Thursday night, February 18th, Erin and I left the kids with my mom and drove down to Madison for the Madison Area Permaculture Guild's monthly meeting. The night's plan was for people to bring topographical maps or Google Earth images of their properties and split into groups for some brainstorming and idea sharing. What resulted was an energizing night full of ideas, wisdom, and gracious permaculture knowledge.
Our group took a look at the Google Earth images we brought with us, and we discussed our vision for it. Our group members then took it and ran with it, giving us great insights on water harvesting, sun exposure, the best areas for a garden, and more. We told our group how it often is quite dry on top of the hill, so we discussed the possibility of using swales to harvest and collect the rain water, letting it soak in at the top of the hill instead of all running to the bottom. We told our group that we wanted to plant apple, cherry, and pawpaw trees on the property, and they gave us some tips about planting trees on the downside of the berms and planting tree-friendly species below the trees to create a synergistic relationship.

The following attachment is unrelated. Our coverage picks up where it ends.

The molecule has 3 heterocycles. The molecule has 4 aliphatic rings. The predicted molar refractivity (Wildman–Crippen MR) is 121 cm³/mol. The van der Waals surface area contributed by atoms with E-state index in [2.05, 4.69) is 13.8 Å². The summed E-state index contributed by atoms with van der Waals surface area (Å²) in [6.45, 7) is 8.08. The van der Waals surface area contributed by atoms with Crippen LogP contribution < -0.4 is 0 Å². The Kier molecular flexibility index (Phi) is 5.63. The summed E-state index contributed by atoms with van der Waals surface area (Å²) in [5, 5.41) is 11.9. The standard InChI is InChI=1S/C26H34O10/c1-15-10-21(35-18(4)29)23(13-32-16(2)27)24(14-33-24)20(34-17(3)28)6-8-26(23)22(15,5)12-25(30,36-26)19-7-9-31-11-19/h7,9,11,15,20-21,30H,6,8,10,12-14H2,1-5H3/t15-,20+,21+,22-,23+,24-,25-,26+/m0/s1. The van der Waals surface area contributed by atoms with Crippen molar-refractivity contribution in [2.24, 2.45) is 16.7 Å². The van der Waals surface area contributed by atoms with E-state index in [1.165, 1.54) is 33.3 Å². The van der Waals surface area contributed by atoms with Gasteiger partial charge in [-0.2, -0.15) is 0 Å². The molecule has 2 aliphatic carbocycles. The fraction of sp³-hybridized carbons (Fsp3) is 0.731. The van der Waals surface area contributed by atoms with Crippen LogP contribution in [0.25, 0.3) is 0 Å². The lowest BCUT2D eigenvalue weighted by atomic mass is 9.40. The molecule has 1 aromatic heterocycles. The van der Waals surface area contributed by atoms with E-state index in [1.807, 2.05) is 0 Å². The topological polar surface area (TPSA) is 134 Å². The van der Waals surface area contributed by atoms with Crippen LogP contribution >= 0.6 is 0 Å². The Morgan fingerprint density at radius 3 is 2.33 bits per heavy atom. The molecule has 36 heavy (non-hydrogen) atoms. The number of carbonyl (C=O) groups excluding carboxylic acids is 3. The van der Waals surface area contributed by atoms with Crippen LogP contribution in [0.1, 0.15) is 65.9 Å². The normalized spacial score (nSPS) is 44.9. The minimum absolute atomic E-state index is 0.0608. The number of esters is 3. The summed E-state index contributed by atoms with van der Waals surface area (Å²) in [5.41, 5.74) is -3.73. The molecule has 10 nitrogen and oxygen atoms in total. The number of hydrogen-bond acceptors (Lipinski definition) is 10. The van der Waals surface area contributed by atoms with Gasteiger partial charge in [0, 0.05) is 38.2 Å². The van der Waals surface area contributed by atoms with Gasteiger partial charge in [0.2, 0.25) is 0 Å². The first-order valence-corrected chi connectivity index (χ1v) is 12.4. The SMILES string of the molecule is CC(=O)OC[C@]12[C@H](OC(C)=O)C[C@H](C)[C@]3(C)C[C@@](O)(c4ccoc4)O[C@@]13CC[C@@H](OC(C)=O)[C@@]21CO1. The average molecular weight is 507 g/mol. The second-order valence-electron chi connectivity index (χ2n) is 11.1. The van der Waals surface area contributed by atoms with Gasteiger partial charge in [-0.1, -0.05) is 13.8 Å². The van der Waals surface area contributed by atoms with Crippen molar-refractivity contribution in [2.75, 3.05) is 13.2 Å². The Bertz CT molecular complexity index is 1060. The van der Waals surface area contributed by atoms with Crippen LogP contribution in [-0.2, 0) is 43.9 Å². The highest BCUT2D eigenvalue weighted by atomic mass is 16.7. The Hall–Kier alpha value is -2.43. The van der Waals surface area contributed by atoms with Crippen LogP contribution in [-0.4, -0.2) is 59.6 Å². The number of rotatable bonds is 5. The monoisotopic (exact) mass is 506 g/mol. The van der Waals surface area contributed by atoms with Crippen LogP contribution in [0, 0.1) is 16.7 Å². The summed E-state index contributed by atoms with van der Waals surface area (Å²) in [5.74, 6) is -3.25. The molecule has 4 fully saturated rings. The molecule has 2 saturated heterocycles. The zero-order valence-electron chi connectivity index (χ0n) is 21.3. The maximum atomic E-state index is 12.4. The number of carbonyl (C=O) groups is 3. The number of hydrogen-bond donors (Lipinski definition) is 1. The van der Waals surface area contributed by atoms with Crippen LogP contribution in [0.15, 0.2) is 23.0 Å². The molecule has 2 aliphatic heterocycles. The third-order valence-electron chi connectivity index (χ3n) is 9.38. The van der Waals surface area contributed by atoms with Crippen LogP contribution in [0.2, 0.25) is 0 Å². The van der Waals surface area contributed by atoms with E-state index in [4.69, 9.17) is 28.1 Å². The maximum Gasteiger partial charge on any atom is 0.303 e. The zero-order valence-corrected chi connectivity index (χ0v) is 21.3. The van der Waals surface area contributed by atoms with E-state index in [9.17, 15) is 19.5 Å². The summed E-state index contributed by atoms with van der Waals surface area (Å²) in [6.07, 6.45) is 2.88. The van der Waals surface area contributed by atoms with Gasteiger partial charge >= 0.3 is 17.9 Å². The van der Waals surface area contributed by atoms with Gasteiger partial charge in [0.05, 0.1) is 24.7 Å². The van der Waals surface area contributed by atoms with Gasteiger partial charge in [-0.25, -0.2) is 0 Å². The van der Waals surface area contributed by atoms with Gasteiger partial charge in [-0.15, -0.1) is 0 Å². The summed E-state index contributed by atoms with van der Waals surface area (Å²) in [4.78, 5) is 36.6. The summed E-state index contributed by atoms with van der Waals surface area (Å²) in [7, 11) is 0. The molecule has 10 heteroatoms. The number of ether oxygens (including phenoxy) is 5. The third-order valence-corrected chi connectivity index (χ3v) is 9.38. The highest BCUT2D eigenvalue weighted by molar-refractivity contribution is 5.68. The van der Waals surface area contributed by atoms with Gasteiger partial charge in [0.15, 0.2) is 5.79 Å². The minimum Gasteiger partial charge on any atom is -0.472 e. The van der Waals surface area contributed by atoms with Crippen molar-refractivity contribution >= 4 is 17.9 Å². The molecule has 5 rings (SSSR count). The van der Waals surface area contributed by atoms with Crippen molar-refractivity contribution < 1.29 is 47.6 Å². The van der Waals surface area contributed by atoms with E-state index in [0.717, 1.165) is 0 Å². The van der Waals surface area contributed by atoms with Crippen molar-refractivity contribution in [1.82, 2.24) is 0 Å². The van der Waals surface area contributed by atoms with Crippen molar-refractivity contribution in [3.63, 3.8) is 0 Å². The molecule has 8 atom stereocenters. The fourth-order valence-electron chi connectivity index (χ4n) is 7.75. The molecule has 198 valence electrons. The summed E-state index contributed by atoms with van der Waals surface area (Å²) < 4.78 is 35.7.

This spring we will be attempting this large undertaking. It's a little scary going out and digging up your property, but we've been educating ourselves about this for years, and we're ready to give it a try. We recently purchased 30 trees from newfarmsupply.com - ten Antonovka apple trees, ten sweet cherry trees, and ten pawpaw trees. I've met Grant Schultz, the man behind New Farm Supply and Versaland Farm, and he's doing great things down in Iowa (near Iowa City). Check out versaland.com to learn about the farm, or if you're interested in buying trees, go to newfarmsupply.com. He doesn't have a huge selection, but I promise you'll find good prices and great products.
So with the addition of geese, beef steers, trees, and a swale system, it's going to be a busy, busy spring! Farm future, full speed ahead!